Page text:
Miles for Mountains: Max Patch and Mount Sterling

Miles for Mountains


Whether it’s photographers going to capture great landscapes or families spending time in the outdoors together, the National Parks are receiving more foot traffic than ever before. As an outdoorsman growing up in this great country I’ve spent more time than most at the pristine environments that the National Parks Service preserves but unfortunately the political climate surrounding this part of government has become volatile. In response to the growing need of preservation of our lands I’ve chosen to join Miles for Mountains a collaboration of creatives and concerned citizens to give back to the National Parks Conservation Association. How it works is for every mile you hike to get the “shot” you assign twenty dollars to the photograph. After the hike, you pick the best photograph and it’s put up for sale on the Miles for Mountains site. Then, when the print is sold 75% of the proceeds go to the NPCA and the rest goes to covering printing and travel costs.

“National parks and reserves are an integral aspect of intelligent use of natural resources. It is the course of wisdom to set aside an ample portion of our natural resources as national parks and reserves, thus ensuring that future generations may know the majesty of the earth as we know it today.”

- John F. Kennedy
President of the United States

Please help support the NPCA by purchasing the high-quality prints off the Miles for Mountains website starting April 22nd ( and please spread the word to your friends and family who would support the cause. A huge thanks to Andrew Shepherd (@LostFoxPersonal) for organizing, creating, and inviting me to be a part of this awesome collaboration. Lastly, thank you to Topo Designs for providing gear and a helping share the cause through their great platform. We can all make a difference and help preserve what makes this country great together!


Max Patch and Baxter Creek to Mount Sterling


Our first stop of the trip was catching sunrise at Max Patch on the Appalachian Trail and after driving overnight with no sleep it was completely worth it!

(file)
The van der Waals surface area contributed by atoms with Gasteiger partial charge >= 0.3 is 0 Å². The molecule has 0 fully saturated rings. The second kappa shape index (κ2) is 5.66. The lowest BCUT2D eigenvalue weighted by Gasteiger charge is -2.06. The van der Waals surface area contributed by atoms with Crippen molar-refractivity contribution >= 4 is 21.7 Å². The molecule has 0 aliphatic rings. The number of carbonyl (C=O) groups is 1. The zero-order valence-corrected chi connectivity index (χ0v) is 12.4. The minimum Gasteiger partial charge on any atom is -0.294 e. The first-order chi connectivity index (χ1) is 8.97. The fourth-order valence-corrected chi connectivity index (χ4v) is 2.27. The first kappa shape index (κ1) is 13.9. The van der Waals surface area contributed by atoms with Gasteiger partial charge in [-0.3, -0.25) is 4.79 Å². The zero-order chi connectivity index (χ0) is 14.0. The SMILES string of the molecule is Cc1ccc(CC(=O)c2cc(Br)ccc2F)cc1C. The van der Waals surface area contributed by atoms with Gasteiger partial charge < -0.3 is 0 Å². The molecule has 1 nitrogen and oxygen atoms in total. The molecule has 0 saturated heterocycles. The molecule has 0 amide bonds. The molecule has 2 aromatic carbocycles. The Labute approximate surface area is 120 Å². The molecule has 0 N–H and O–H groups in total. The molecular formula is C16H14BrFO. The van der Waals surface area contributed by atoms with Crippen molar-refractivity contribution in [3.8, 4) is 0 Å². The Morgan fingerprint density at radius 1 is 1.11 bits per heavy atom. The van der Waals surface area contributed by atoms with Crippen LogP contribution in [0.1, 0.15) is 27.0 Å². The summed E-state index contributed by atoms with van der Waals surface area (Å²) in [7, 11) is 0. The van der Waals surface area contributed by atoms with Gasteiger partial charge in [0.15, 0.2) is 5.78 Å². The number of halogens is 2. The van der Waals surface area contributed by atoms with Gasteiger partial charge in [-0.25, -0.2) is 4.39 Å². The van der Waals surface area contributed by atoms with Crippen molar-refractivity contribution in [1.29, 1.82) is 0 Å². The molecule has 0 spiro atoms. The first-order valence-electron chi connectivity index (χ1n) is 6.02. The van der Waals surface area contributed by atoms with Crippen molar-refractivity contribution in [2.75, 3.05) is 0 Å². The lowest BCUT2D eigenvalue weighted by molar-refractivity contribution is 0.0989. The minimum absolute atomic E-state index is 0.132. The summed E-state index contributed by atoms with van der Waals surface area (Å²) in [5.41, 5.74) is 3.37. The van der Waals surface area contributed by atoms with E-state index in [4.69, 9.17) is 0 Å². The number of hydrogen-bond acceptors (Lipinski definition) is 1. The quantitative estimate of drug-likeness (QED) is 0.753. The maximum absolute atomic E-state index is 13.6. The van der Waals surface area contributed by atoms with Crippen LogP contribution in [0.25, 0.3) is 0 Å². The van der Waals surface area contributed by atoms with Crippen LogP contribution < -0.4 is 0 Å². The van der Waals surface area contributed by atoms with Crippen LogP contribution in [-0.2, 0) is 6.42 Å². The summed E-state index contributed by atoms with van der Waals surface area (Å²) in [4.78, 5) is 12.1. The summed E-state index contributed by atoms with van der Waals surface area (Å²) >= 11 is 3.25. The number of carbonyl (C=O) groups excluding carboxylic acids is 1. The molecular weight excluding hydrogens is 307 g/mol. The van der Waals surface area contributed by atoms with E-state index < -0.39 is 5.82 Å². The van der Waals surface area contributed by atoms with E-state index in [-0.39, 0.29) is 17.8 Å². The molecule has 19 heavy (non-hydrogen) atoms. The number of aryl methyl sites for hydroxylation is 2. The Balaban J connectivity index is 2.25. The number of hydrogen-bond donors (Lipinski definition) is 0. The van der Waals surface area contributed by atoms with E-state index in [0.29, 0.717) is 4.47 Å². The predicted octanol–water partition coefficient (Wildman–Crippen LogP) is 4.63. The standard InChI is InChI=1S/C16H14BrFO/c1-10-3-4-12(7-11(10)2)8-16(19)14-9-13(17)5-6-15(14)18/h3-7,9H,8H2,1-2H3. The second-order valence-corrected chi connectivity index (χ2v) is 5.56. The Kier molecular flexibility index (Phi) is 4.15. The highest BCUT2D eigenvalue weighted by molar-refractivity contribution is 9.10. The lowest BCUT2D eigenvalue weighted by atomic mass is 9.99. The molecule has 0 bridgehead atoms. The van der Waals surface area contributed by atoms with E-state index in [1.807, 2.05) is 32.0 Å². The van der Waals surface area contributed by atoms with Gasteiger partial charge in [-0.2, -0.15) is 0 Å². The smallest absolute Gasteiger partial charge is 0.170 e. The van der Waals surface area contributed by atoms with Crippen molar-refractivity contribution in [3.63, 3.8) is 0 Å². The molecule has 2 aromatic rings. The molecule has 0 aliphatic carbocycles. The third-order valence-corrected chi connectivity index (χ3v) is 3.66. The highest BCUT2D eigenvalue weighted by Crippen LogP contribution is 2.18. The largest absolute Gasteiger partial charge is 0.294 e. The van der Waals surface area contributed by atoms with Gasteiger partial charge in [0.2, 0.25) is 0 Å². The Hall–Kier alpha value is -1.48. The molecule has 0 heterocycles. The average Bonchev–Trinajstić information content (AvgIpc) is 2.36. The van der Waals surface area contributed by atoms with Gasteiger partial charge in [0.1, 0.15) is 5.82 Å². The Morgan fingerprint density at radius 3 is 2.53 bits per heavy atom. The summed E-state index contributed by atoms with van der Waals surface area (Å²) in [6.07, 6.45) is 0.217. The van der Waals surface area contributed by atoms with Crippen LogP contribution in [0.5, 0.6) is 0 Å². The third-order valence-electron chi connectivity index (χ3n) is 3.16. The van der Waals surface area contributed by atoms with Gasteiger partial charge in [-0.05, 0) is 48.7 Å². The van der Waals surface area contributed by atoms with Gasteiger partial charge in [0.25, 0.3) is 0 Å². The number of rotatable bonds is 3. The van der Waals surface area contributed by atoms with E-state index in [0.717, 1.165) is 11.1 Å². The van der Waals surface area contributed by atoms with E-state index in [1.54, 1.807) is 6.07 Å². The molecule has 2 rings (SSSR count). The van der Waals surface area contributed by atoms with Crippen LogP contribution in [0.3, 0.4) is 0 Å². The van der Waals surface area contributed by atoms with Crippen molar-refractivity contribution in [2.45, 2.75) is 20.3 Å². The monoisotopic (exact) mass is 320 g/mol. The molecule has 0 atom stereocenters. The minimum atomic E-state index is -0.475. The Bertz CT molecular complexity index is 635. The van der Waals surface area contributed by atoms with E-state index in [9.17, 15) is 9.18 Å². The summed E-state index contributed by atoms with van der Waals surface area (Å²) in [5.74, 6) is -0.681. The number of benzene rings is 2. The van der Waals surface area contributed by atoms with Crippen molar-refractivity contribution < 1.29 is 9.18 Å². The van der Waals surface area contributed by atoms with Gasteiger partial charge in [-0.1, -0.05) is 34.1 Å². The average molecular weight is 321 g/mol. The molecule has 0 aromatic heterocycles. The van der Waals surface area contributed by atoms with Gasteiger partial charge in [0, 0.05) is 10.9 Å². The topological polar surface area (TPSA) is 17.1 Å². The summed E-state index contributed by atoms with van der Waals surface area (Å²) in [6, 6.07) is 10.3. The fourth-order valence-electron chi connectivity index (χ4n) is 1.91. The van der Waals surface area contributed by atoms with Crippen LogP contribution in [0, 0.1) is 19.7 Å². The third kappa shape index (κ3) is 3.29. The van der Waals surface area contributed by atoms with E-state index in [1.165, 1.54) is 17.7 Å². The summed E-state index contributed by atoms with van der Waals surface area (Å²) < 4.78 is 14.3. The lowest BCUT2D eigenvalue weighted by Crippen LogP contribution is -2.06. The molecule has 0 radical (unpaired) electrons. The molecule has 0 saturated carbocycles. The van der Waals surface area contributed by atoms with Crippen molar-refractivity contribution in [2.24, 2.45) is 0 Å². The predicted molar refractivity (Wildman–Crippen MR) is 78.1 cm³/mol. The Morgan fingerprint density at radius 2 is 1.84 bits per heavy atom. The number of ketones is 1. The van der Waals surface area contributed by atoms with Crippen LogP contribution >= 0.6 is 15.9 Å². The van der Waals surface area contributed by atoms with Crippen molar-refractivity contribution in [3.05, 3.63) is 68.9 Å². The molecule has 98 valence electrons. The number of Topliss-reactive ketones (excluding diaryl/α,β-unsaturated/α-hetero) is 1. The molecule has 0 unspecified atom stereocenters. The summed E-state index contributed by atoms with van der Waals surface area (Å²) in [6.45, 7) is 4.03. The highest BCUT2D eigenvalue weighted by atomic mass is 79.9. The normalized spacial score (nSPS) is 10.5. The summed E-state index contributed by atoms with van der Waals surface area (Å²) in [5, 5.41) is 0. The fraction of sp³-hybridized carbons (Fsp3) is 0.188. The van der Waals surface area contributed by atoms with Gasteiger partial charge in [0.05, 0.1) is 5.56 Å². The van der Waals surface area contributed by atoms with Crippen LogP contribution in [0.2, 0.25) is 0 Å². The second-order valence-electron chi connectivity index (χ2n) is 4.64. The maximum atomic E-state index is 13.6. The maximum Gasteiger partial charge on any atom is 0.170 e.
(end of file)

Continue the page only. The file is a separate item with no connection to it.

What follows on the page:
After the sun came out we head back down the trail and jumped back in “Guac” then headed to our trail head at Baxter Creek in the Great Smoky Mountain National Park.

As soon as we arrived, we were greeted with the rushing waters of Big Creek which was a nice place to enjoy our breakfast and filter water before we started the 6.7 hike to the top of Mount Sterling.

Throughout the day, we got to enjoy the true beauty of the Smokies through old growth forests, deciduous trees, and in the last 2 miles of the hike snow and spruce. It was one of the most physically demanding hikes I’ve been on with 4000 feet of elevation gain over the course of the ascent.

After four hours of intense hiking we summited Mt.Sterling and were immediately greeted by the watch tower located on the top. Super excited to see the views and enjoy a well-deserved cup of coffee we setup camp and quickly scrambled up the tower. The vantage from the top provided me with views I had never seen on the east coast.

It’s so often I find myself in the mountains being humbled by the pure majesty of the place we get to call our home. As humans, we have primal connection to these places and I’m no different.

As the sun fell below the horizon we enjoyed our warm dinner and promptly laid down for the night we both hadn’t sleep in over 24 hours and were completely exhausted.

I woke up and climbed the tower one last time before the long hike back to the car. The sun was peaking over the mountaintops and gave the best light of the entire trip.  The hike back to the car was bittersweet as our knees were tested the entire way and I was leaving the mountains to head back to the 9-5 back in Charleston. This was one of my favorite hikes on the east coast.

- Chris Ramsey Jr. (@chris.ramsey.jr)

Exploring Congaree National Park

After living in South Carolina for nearing half a decade, I finally made the time to visit the "Most unknown" National park in the country, Congaree. I've always been a mountain person myself but how could I possibly leave the state in the next year without at least going once, so I rounded up my good friend Shawn, packed my camera gear, grabbed a coat, and we were off. 


As we arrive we were about two hours from sunset. We greeted the local ranger in the park HQ and got much needed directions to navigate quickly to the iconic Boardwalk. We did a 3 mile loop covering the Boardwalk and the Bluff trail which was a portion of land that was elevated about 10 feet higher than the rest of the park (this is park is FLAT, but hey it's a swamp haha). While we saw some interesting landscapes but overall I was underwhelmed in comparison to the Appalachia that is only an extra two hours away. We still had a great time and I managed to get some solid pictures. 

For the causal outdoors enthusiast this park would be a blast especially with young ones who can't handle the rigors of mountain trails, just make sure you go in the winter when the mosquitoes are gone!